An attempt to do something with Catholicism and the arts that fails in spectacular fashion? Nonsense.


  1. Here's the money behind the money quote:

    "She says the idea for the museum came to her in the early 1990s while in St. Patrick’s Cathedral, where it struck her — she sees the hand of God in this — that America needed an institution devoted to Catholic culture."

    Clearly, if God was talking to her, she would have realized he'd said, "…that the Church needed an institution devoted to Catholic culture."

    Can't give what you ain't got – and the Church's patrimony is at best the same as a photo album tour at Aunt Gertrudes: "Oh, look, there's your Uncle Chad after his hernia operation… nice, nice, yes, yes…." etc. And just as exciting.

    Until the Church returns to her own culture (i.e. liturgy, discipline, catechesis, etc.), she's not really in any position to bring it to America…

    I think we have to consider the Church as part of the impoverished class – much like the Irish come off the boat – a rich heritage but dressed in rags at the moment. "Wait a bit though and we might take over this town…"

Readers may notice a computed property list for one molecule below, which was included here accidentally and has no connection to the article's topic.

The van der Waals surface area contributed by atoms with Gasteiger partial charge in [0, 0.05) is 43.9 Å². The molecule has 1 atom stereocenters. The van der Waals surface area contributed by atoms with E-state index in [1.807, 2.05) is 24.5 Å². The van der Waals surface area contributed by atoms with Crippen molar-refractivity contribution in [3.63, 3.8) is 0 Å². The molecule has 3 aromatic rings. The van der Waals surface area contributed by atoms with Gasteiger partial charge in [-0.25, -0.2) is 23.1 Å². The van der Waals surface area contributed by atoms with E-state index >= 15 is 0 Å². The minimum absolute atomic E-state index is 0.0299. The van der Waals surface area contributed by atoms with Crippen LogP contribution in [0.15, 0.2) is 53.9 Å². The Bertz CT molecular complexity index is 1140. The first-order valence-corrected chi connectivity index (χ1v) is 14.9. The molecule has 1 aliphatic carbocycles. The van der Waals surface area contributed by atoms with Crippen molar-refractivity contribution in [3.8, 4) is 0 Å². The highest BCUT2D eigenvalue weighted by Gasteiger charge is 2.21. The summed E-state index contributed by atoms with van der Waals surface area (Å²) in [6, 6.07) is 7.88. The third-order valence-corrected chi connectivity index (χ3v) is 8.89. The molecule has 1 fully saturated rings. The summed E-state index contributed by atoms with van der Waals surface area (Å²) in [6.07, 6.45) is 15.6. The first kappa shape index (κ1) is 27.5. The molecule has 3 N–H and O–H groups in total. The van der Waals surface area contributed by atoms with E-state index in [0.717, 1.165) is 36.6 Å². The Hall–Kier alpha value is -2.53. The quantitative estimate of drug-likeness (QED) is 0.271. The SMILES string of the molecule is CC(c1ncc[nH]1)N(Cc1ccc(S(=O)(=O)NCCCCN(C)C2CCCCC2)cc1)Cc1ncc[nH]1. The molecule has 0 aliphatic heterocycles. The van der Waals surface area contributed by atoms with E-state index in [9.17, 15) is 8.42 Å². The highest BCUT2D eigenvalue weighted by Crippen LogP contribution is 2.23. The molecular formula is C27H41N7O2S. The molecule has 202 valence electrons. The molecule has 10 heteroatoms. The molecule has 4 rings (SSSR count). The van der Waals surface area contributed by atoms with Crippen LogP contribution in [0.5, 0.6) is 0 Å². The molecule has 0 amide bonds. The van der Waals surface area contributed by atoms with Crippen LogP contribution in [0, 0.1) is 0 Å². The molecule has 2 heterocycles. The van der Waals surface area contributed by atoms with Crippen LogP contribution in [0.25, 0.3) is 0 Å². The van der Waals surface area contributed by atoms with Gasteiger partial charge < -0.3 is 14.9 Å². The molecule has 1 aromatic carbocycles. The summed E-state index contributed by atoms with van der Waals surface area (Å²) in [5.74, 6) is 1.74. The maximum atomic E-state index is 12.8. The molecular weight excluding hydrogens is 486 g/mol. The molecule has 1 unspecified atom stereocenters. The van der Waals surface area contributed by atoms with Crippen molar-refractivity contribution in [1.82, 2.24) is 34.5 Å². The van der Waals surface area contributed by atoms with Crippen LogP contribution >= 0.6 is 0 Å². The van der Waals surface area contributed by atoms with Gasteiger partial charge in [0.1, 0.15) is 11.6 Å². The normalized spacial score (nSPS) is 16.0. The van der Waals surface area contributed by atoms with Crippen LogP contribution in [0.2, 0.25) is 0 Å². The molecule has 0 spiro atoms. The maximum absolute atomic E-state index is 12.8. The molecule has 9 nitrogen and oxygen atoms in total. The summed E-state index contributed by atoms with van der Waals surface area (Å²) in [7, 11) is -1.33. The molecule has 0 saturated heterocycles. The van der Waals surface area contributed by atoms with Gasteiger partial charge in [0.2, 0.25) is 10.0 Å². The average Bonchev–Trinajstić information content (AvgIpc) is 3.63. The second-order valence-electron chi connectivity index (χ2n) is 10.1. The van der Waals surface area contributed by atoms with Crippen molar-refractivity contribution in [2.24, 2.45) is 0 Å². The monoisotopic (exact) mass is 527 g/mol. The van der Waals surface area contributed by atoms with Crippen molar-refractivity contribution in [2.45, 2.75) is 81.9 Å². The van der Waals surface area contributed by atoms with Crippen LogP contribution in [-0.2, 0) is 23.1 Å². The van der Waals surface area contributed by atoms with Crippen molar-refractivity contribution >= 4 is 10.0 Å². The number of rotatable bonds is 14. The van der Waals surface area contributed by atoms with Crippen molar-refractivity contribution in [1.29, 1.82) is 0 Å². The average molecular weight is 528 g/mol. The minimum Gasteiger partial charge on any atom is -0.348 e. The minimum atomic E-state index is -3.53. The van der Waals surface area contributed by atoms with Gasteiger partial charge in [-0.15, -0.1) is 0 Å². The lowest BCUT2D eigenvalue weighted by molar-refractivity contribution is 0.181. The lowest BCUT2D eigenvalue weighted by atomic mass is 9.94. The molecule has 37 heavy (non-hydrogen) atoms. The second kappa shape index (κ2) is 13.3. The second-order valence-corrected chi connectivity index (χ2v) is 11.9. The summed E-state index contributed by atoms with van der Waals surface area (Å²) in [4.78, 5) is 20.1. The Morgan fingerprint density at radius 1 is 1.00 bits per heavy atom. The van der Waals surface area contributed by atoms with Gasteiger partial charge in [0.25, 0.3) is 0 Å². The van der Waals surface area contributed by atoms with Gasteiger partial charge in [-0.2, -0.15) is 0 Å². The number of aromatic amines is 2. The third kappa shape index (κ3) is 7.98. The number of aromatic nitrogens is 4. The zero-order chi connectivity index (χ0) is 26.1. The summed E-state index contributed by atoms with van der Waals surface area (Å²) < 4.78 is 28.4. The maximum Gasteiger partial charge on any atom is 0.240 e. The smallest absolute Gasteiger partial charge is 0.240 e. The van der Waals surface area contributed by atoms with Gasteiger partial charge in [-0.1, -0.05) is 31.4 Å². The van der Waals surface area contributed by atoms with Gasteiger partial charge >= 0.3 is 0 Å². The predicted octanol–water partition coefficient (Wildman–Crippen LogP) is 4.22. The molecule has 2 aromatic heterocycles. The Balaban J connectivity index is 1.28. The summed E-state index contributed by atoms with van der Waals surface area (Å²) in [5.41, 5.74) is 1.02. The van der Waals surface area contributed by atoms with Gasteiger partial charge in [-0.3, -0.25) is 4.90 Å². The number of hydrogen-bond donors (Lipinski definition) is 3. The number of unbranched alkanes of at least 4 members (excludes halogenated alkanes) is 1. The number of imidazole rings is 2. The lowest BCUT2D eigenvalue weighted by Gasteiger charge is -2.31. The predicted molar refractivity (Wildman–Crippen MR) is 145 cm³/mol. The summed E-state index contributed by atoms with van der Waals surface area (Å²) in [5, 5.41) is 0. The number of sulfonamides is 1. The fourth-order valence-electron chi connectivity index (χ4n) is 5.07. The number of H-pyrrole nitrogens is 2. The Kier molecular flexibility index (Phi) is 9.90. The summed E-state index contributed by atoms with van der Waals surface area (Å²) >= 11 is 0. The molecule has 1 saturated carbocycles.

2. Jonathan Webb says

    I agree. I also think that this tendency of the Church to seek out and accept public funds can undermine its witness. I know that Catholic Community Services is limited in the kind of evangelization it can perform because it receives public money in many states. In Great Britain, where Catholic schools are subsidized by the government, the teachers have to be very careful about the way they pass on the teachings of the church. I wish the Church would just extract itself from public funds altogether even though there would be a period of painful adjustment.

  3. Anonymous says

    JOB I completely agree that we can't give what we ain't got.
    I would just add that at the heart of Catholic culture is Jesus Christ. It is from a living relationship with Jesus that all true Catholic culture flows. What the world needs is Jesus and the redemption he brings.

    Lansing Deacon

  4. Lansing Deacon,



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